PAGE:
White Bird presents work by cutting-edge Israeli choreographer
By JEWISH REVIEW
article created on: 2011-05-01T00:00:00
White Bird Dance will conclude its 13th season with “Monger,” one of the most acclaimed dance works to come out of Israel in recent years,
The work—choreographed by Barak Marshall, acclaimed as one of Israel’s most original new voices, and produced by Suzanne Dellal Centre for Dance in Tel Aviv produced—will be performed at the Arlene Schnitzer Concert Hall at 7:30 p.m. on May 17.
One hour long without intermission, the work features 10 leading dancers from celebrated Israeli companies including Batsheva Dance Company, Kibbutz Dance Company, Vertigo Dance Company and the Inbal Pinto Dance Company.
“Monger’s” mysterious world is enhanced by a fascinating score that incorporates the music of Balkan Beat Box, Handel, Verdi and National Public Radio’s Yiddish Radio Project. Premiering to unanimous acclaim in 2008 at the Dellal Centre, it was hailed as a “complex, engaging and inspiring creation”
A word that means both the “trader of a commodity” and the action of “selling oneself,” “Monger” tells the story of a group of servants, trapped in the basement of the house of an abusive mistress.
Barak Marshall draws inspiration from several sources including the life and work of the famed Polish writer Bruno Shultz, Jean Genet’s play “The Maids” and Robert Altman’s film “Gosford Park.”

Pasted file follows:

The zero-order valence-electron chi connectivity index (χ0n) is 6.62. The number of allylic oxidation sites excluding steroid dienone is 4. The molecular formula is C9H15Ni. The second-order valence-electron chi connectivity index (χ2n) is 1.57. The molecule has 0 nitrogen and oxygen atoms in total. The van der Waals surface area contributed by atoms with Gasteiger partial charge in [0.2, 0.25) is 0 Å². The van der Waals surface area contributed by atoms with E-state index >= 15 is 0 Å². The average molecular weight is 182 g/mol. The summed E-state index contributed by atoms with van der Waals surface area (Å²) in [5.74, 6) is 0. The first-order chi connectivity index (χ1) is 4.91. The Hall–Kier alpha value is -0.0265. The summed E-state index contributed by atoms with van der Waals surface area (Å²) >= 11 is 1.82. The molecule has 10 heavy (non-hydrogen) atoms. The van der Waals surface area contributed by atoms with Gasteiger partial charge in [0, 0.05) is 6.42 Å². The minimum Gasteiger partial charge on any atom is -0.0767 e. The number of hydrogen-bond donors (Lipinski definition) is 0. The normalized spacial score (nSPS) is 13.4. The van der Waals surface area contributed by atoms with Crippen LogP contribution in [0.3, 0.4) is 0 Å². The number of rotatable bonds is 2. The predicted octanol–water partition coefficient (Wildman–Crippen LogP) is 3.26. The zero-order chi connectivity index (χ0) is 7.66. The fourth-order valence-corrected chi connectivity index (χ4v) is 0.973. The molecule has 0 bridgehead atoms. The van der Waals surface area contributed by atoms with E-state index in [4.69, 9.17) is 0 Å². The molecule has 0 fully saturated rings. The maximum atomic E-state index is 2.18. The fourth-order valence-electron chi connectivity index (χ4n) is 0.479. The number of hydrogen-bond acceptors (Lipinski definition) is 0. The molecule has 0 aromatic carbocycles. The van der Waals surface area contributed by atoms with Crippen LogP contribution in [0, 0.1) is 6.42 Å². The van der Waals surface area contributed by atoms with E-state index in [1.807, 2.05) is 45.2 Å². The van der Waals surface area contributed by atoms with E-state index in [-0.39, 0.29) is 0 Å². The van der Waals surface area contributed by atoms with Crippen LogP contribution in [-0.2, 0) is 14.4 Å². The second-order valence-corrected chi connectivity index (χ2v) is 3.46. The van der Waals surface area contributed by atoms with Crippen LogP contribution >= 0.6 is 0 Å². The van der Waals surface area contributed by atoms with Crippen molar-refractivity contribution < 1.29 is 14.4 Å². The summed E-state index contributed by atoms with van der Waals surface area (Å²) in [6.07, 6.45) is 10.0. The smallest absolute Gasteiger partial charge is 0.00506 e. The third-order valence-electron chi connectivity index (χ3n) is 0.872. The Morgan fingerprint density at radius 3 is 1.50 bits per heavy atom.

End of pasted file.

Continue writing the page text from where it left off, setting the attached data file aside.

Exploring pain and anger, Marshall uses the dancers’ bodies to express physical force yet also shows the insecurity and loneliness within each of us. “Monger” speaks to Marshall’s Jewish heritage, but he is not afraid to satirize and at times ridicule his origins. It is an uplifting and exhilarating piece in its theatricality, physicality and intense emotion.
Son of acclaimed dancer, choreographer and musician Margalit Oved, Barak Marshall studied social theory and philosophy at Harvard before quickly establishing himself as one of Israel’s most innovative and unique dance artists. His first work, Aunt Leah (1995), won first prize in the Shades of Dance Competition, and his third work, Emma Goldman’s Wedding (1998), represented Israel in the 1998 Bagnolet International Competition where it won first prize, the Adami Award, the Bonnie Byrd Award for New Choreography and the Audience Award.
Commissioned by the Suzanne Dellal Centre in 2008, Monger has been performed throughout Israel, Europe and Asia including appearances in Switzerland, China, Korea, Romania, France and Italy. Barak Marshall’s latest work, Rooster—a coproduction of the Suzanne Dellal Centre and the Israeli Opera—premiered in November 2009.
The recipient of the 2010 Israel Prize for its contribution to the arts, the Suzanne Dellal Centre was founded in 1989 by the Tel Aviv-Jaffa Municipality, the Tel Aviv Foundation, Israel’s Ministry of Education and Culture, and the Dellal Family of London—in memory of their daughter Suzanne. Established in the heart of Tel Aviv’s historic Neve Tzedek neighborhood, the Centre has dramatically transformed Israel’s cultural map and is the main force behind the renaissance of Israeli contemporary dance.
Tickets are priced from $22 and are available at the Portland Center for the Performing Arts box office and from Ticketmaster outlets—1-800-745-3000.
Learn more and watch a preview online at whitebird.org.